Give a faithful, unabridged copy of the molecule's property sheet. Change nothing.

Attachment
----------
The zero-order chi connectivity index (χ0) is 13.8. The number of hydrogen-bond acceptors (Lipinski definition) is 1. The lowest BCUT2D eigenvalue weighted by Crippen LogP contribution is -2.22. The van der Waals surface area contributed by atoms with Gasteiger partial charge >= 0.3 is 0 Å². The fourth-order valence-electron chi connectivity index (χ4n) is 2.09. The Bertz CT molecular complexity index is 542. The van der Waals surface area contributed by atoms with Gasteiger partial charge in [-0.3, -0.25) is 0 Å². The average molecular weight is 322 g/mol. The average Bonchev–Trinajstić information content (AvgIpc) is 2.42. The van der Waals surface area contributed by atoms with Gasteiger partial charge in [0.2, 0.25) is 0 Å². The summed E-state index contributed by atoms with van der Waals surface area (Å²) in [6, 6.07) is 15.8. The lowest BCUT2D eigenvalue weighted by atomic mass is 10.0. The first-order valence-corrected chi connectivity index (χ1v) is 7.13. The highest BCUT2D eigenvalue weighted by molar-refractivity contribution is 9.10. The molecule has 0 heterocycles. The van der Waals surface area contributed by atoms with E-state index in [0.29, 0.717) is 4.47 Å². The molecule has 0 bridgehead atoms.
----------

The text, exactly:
The zero-order chi connectivity index (χ0) is 13.8. The number of hydrogen-bond acceptors (Lipinski definition) is 1. The lowest BCUT2D eigenvalue weighted by Crippen LogP contribution is -2.22. The van der Waals surface area contributed by atoms with Gasteiger partial charge >= 0.3 is 0 Å². The fourth-order valence-electron chi connectivity index (χ4n) is 2.09. The Bertz CT molecular complexity index is 542. The van der Waals surface area contributed by atoms with Gasteiger partial charge in [-0.3, -0.25) is 0 Å². The average molecular weight is 322 g/mol. The average Bonchev–Trinajstić information content (AvgIpc) is 2.42. The van der Waals surface area contributed by atoms with Gasteiger partial charge in [0.2, 0.25) is 0 Å². The summed E-state index contributed by atoms with van der Waals surface area (Å²) in [6, 6.07) is 15.8. The lowest BCUT2D eigenvalue weighted by atomic mass is 10.0. The first-order valence-corrected chi connectivity index (χ1v) is 7.13. The highest BCUT2D eigenvalue weighted by molar-refractivity contribution is 9.10. The molecule has 0 heterocycles. The van der Waals surface area contributed by atoms with E-state index in [0.29, 0.717) is 4.47 Å². The molecule has 0 bridgehead atoms.